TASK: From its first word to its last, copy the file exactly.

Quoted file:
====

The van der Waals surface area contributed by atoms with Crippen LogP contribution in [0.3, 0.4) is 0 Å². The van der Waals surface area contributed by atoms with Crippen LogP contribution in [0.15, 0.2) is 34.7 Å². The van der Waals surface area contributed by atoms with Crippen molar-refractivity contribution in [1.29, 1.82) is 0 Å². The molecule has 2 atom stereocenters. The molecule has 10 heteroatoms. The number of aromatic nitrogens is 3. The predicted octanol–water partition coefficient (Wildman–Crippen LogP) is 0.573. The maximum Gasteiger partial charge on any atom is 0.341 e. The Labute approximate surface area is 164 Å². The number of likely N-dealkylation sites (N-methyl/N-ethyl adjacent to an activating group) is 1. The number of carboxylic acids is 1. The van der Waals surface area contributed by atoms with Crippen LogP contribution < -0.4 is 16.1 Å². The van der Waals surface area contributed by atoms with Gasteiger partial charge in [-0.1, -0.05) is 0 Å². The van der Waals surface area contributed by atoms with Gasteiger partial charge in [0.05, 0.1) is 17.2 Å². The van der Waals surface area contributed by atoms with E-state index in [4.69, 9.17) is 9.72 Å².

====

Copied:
The van der Waals surface area contributed by atoms with Crippen LogP contribution in [0.3, 0.4) is 0 Å². The van der Waals surface area contributed by atoms with Crippen LogP contribution in [0.15, 0.2) is 34.7 Å². The van der Waals surface area contributed by atoms with Crippen molar-refractivity contribution in [1.29, 1.82) is 0 Å². The molecule has 2 atom stereocenters. The molecule has 10 heteroatoms. The number of aromatic nitrogens is 3. The predicted octanol–water partition coefficient (Wildman–Crippen LogP) is 0.573. The maximum Gasteiger partial charge on any atom is 0.341 e. The Labute approximate surface area is 164 Å². The number of likely N-dealkylation sites (N-methyl/N-ethyl adjacent to an activating group) is 1. The number of carboxylic acids is 1. The van der Waals surface area contributed by atoms with Crippen LogP contribution < -0.4 is 16.1 Å². The van der Waals surface area contributed by atoms with Gasteiger partial charge in [-0.1, -0.05) is 0 Å². The van der Waals surface area contributed by atoms with Gasteiger partial charge in [0.05, 0.1) is 17.2 Å². The van der Waals surface area contributed by atoms with E-state index in [4.69, 9.17) is 9.72 Å².